Translating is not only translating!
Many people think you are or can be a translator as soon as you can speak two different languages. But this is not true. Though good knowledge of both the languages is crucial, other professional qualities are not less important.
Some two, three years back I read a story-like Pashto article on a website that shocked me very much. Someone who was working as a translator and interpreter in California, the United States (as was clear from the information he had given in the story), had written about an Afghan couple that was seeking asylum in the United States.
According to the writer of this article, he himself was invited to translate for the couple and when he arrived at the office of the immigration agency, he found out that the couple had converted to Christianity. And when he went to the room where he had to translate at the meeting, he recognized the couple as they had been neighbors in Afghanistan.
This 'interpreter' had written in his article that he deliberately tried to intimidate and frighten the couple and when, at the end of the meeting, he was requested to drive the couple to their flat, he accepted it. He used this as an opportunity to humiliate them yet more in his car and on the way he thought several times it would be good to throw them out of the running car but then he did not do that. But, he had written further, he had frightened them so much that when they arrived in the front of the flat, the woman left the car and fell on the ground!
Imagine you have fled a war and a country where humans are nothing more than creatures that should be killed for all kinds of reasons and no reasons, no matter whatever religion and faith you follow, and you have put your life in risk and have finally arrived in a new, safe country with many hopes, and then you are put at the hands of such a translator/interpreter?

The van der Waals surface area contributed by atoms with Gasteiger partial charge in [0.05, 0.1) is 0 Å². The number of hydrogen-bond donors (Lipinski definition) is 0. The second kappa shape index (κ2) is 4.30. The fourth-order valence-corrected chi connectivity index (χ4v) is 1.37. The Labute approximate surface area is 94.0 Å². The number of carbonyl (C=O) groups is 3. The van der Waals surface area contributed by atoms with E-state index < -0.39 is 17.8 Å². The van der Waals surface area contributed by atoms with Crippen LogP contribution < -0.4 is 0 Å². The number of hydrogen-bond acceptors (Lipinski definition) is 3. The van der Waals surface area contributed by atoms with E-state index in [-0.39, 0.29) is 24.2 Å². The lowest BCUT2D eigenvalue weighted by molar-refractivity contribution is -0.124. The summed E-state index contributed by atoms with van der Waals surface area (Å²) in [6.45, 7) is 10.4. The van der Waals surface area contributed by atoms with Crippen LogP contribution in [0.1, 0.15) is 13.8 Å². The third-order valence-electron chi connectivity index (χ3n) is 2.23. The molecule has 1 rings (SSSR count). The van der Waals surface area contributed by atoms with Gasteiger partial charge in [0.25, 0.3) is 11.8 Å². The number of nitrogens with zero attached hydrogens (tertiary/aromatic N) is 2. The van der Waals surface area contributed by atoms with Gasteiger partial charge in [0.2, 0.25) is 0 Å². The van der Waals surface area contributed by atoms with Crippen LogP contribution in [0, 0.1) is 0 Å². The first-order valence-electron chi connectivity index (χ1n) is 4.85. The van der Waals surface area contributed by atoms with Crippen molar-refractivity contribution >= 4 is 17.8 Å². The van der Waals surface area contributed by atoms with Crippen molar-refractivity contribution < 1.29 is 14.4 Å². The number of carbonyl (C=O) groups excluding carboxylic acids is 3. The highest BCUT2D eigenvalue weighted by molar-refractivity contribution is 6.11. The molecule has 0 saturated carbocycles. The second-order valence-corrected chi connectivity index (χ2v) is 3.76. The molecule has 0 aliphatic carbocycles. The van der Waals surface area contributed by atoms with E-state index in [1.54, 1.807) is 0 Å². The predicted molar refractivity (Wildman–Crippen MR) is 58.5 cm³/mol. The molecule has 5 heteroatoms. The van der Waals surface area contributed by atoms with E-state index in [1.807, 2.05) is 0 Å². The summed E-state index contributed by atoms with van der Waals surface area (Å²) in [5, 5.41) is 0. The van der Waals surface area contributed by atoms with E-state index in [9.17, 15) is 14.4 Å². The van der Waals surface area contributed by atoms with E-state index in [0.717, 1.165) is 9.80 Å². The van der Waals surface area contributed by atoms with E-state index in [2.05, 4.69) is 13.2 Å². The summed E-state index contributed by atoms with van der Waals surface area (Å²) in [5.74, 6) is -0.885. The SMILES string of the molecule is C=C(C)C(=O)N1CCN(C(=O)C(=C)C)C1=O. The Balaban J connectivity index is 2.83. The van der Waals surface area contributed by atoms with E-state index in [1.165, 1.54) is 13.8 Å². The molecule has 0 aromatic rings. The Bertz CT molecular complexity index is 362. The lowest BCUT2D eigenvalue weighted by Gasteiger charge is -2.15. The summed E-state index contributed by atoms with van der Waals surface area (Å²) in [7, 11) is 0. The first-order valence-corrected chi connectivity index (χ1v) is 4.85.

With the refugee crisis of the last year, the demand for translators, particularly in languages as Arabic, Pashto, Dari/Farsi, rose as well. Actually, there has always been a certain need of good translators and interpreters. And the first question many will ask is: Who is a good translator/interpreter?
The answer is not difficult: The person who has written the above mentioned article is absolutely no translator/interpreter even if he has excellent knowledge of both the source and target languages. Allowing such people to work in this profession, especially for vulnerable groups such as homosexuals, converts and minorities, is putting their lives, safety and privacy in great danger.
Like in any other profession, working as a translator/interpreter has its own code of conduct. Sworn translators and interpreters are mostly required to have followed certain professional trainings and leaking confidential information can lead to legal procedures. But in practice, things happen when certain individuals cannot keep their religious ideas personal and give them more importance than professional rules.
And this often leads to disastrous consequences for those who have put their trust in such a translator.
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